NTSC Model 2 Sega Genesis PAL Model 2 Mega Drive
(European) 3 graphics planes
- Plane B — Background plane
- Plane A — Foreground plane
- Each row of tiles is rendered column-by-column
- Tiles on each plane can have priority: low or high.
Tiles for a sprite rendered in normal format (4x4 tiles)
- Draws sprite tile graphics
- Internally, sprites are rendered in reverse order; i.e., each column of tiles is rendered by rows
- Sprites are positioned in a virtual 512x512 px space, with coordinate (128,128) being the top left corner of TV display.
- Genesis can display up to 80 hardware sprites on screen at once
- Genesis can display ~20 sprites on the same scanline, before sprite overflow issues occur and sprites are not displayed
- For hardware sprites, sprite sizes are limited in size to (w x h) sizes, where w is width, and h is height, where each dimension is 1–4 tiles.
- Sprites larger than hardware sprite sizes can be obtained by using multiple sprites
- Like with planes, the tiles for sprites can have a low or high priority. Low priority sprites are displayed behind high priority tiles in other layers. (It’s a little more complicated than this, but this is the basic concept in a nutshell)
Tiles for a sprite internally rendered in sprite format (transposed, 4x4 tiles)
Visualization of priority of plane layers
There are 2 tilemap planes available for use on the Sega Genesis: a background plane (“Plane B”) and foreground plane (“Plane A”). Depending on the machine type (NTSC or PAL) and the video mode used (H40 or H32 mode), a full screen tilemap will take up either a width of 32 or 40 tiles by a height of 28 or 30 tiles. Each tile consists of an 8x8 px image, with each pixel corresponding to a color entry index (0–15). The window plane is technically a subplane for Plane A; its graphics will not be scrolled with the rest of Plane A. The planes can be used in many different ways, such as fullscreen foreground and background layers, or for a technique many Sega Genesis games are famous for, parallax scrolling. By scrolling certain rows of tiles on the planes at different rates, an illusion of depth is created. Tiles in the different planar tilemaps can have a priority setting: either low or high. This setting will determine if sprites (which also can have a low or high priority setting) are displayed below or above the tile.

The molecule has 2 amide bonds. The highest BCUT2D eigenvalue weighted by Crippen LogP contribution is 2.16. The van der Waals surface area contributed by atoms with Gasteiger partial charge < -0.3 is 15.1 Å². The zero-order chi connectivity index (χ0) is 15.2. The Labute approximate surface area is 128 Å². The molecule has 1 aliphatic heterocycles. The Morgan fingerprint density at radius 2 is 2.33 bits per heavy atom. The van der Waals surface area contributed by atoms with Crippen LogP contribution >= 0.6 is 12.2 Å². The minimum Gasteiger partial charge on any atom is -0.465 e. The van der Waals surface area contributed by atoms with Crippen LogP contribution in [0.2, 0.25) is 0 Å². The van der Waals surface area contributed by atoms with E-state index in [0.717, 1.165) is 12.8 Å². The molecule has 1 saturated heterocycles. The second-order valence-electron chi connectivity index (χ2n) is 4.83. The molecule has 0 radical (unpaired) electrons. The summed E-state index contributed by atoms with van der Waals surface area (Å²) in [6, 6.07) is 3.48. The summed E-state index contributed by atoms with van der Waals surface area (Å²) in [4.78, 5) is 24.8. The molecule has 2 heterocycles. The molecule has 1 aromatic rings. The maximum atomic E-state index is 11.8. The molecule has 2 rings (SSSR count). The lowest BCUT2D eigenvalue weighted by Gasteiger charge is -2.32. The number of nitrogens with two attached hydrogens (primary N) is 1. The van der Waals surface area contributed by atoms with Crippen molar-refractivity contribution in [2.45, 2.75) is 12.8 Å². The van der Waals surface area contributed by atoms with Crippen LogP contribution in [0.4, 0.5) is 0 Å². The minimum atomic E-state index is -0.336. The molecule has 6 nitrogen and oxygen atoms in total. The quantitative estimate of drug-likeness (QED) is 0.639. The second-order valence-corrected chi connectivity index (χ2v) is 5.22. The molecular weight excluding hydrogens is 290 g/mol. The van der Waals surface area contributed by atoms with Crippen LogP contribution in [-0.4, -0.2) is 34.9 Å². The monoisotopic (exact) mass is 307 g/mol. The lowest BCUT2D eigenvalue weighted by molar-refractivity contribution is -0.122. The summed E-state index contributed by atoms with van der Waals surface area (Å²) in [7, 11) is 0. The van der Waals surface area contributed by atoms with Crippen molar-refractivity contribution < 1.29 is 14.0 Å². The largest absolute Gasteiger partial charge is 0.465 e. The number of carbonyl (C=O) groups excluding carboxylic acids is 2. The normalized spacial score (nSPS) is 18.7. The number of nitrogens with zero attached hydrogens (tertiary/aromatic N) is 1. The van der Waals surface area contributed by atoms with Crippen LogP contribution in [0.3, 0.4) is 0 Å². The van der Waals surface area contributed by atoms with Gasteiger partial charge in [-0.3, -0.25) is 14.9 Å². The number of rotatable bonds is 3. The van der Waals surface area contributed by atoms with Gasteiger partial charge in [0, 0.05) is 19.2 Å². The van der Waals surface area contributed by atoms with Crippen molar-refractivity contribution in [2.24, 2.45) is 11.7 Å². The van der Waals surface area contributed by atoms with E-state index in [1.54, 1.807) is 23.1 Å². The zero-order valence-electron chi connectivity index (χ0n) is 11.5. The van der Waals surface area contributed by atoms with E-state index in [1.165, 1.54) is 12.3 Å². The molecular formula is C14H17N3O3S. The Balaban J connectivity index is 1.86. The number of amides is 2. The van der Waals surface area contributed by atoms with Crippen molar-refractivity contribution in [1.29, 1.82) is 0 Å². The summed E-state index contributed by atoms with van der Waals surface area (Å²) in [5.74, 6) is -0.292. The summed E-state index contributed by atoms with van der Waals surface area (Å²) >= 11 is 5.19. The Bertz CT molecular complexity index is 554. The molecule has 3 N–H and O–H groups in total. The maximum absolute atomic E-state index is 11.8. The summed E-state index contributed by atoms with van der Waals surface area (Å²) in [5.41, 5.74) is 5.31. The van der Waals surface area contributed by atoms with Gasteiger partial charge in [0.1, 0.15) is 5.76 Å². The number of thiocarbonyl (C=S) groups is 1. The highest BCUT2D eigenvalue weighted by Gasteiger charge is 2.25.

Layers Plane A and Plane B can have scroll plane tilemaps of sizes (w x h), where w is width in tiles, and h is height in tiles, and where each dimensions can only be of a size of 32, 64, or 128 tiles. These scroll planes are “scrolled into/out” of the active display resolution (size determined by machine types and H32/H40 mode). Scroll planes of sizes 128x64/64x128 & 128x128 are invalid due. By default, the sections of VRAM at default VRAM addresses 0xC000 and 0xE000 are displayed as “garbage tiles”, but actually each pixel of those “garbage tiles” encode the VSRAM tilemap in a compact way. The user should never write real tiles to these “garbage tiles” or weird graphical bugs/crashes, slow down, or garbage tiles will appear in the scroll planes. Planes can use 1 of 3 different, scroll modes: by scanline, by tile, or block (a section of 2x2 tile). Each plane can be scrolled horizontal, vertically, or both.
Mastering the Genesis’ color restrictions is probably the best thing you can do to get the most out of your graphics! Tiles can only make use of 1 of 4 palette lines at a time. Each palette line has 16 color entries. The 1st color entry is reserved for the transparent color, which is recommended to be a solid purple of color (255,0,255) (RGB). You may want to allocate 1 or 2 palettes to stay consistent throughout the game, for a particular usage. For example, palette line #1 could be used for your player character, while palette line #2 could be used for UI elements. Enemies, backgrounds and other changing elements through the game can make good use of different palettes.
To get the most out of the color in this piece, two palette lines were used; one for each tilemap plane layer. The first two images are each layer (Plane B and Plane A, respectively) shown separately, while the third image is the final fullscreen image using both planes combined. As each tile can only use the indexed colors from one palette line at a time, taking advantage of a dual-plane image setup like this allows many colors in tight spaces that only a single plane image wouldn’t allow enough colors for.
Two common color palette techniques are palette cycling and raster effects. By changing the color of particular entries in individual palette lines in game every few frames, all of the tiles utilizing that particular palette line and color index setting will update to the new color. This is used for effects such as waterfalls, pulsating lights, etc.
Raster effects are changing all or some of the palette line’s colors after a certain scanline. Performing this technique is beyond the scope of this document, but basically is swapping out all or part of entire CRAM’s colors after the electron beam of the TV is past a certain horizontal scanline. This is useful for techniques such as applying a different palette for objects that are underwater, and is used for underwater colors in Labyrinth Zone for Sonic the Hedgehog.